Of the many problems that have haunted computer users since the dawn of the Information Age, one that never seems to go away is the occasional frozen screen that renders a software application completely inoperative and often requires a reboot. The rebooted system, in turn, may not have saved the work that was going on when the “hang” occurred.
While most of us have learned to live with this unpleasant fact of life, we can hardly be complacent when such a hang wipes out critical work on our most important systems. Of course, we may have backups available on- or off-site that could save us, but if the need is immediate—as in the case of air traffic controllers, for example—backup may be a moot point. Even in the everyday business of insurance and financial services, a delay of just a few minutes could result in a disastrously wrong decision and a consequent loss of time and money, especially if the hang is not immediately noticeable.
A recent posting on ScienceDaily delved into this topic, reporting that researchers at the Università degli Studi di Napoli Federico II and at Naples-based company SESM SCARL have developed a software tool that works at the operating system (OS) level and can detect when a computer program hangs to allow a safe exit from any given system without crashing the computer as a whole or requiring a reboot of important systems.
The software “framework” allows the non-intrusive monitoring of complex systems, based on multiple sources of data gathered at the OS level and the collected data are then combined to reveal hang failures automatically, says the article. Once a software system is in place, any number of problems can occur, possibly revealing bugs that were missed in initial testing of the application. Such problems can cause just one critical component of the system to hang without crashing the whole system, thus those using the system may not be aware of a problem until it is too late.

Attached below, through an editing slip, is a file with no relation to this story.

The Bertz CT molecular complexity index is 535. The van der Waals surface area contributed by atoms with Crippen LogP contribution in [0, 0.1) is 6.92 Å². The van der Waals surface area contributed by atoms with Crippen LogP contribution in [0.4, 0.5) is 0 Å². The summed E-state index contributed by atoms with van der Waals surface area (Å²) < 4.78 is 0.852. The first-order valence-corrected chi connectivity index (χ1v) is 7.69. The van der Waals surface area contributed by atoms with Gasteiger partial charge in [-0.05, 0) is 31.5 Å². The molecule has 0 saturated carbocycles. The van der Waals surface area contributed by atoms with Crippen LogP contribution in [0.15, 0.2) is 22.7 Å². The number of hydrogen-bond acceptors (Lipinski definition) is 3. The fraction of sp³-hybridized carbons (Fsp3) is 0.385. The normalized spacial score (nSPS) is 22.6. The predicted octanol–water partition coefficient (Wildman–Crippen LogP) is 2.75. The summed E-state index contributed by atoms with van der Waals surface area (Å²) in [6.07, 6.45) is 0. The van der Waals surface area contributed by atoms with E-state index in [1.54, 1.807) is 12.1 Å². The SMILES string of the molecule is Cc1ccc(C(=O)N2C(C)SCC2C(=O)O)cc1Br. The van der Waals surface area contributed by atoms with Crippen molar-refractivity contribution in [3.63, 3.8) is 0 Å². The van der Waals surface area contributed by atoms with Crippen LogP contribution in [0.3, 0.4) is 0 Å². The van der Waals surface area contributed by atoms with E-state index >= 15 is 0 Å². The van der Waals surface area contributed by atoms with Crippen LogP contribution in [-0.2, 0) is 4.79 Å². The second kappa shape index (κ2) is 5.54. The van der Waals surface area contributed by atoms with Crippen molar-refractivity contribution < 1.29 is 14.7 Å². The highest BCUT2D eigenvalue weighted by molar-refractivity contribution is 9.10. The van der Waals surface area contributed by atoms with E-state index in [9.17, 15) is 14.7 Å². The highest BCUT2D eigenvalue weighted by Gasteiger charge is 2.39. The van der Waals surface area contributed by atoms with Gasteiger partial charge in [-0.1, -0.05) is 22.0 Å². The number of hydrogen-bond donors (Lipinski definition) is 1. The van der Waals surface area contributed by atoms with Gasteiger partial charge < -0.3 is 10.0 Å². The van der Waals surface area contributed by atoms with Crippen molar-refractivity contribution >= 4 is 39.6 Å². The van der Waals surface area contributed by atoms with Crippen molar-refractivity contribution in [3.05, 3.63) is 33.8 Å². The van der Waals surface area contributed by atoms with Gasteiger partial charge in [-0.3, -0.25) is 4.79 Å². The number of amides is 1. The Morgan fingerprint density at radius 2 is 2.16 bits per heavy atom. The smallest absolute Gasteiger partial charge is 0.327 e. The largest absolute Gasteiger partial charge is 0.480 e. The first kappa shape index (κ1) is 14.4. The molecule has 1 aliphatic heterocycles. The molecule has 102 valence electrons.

The new approach taken by the Italian team relies on several simple monitors that exploit the OS support to trigger alarms when the behavior of the system differs from the norm, the article notes. Experimental results reportedly show that this framework increases the overall capacity of detecting hang failures while keeping the number of false positives to less than six percent.
As our insurance and financial systems are pushed to faster and faster speeds, the need to immediately catch and deal with even the smallest hang in our data processing chain becomes increasingly critical. When we consider data analytics and decision support systems, the need is especially acute. It seems clear that the once-sleepy IT environment of the insurance enterprise cannot long endure.
More importantly, the more we rely on our systems to not only provide information, but to also make decisions about risks and coverages, the more we must ensure that they function flawlessly. IT shops throughout our industries would do well to look into this technology strategy now and to look for ways to incorporate it into their enterprises.
Ara C. Trembly (www.aratremblytechnology.com) is the founder of Ara Trembly, The Tech Consultant, and a longtime observer of technology in insurance and financial services.
Readers are encouraged to respond to Ara using the “Add Your Comments” box below. He can also be reached at email@example.com.
This blog was exclusively written for Insurance Networking News. It may not be reposted or reused without permission from Insurance Networking News.
The opinions of bloggers on www.insurancenetworking.com do not necessarily reflect those of Insurance Networking News.
Register or login for access to this item and much more
All Digital Insurance content is archived after seven days.
Community members receive:
- All recent and archived articles
- Conference offers and updates
- A full menu of enewsletter options
- Web seminars, white papers, ebooks
Already have an account? Log In
Don't have an account? Register for Free Unlimited Access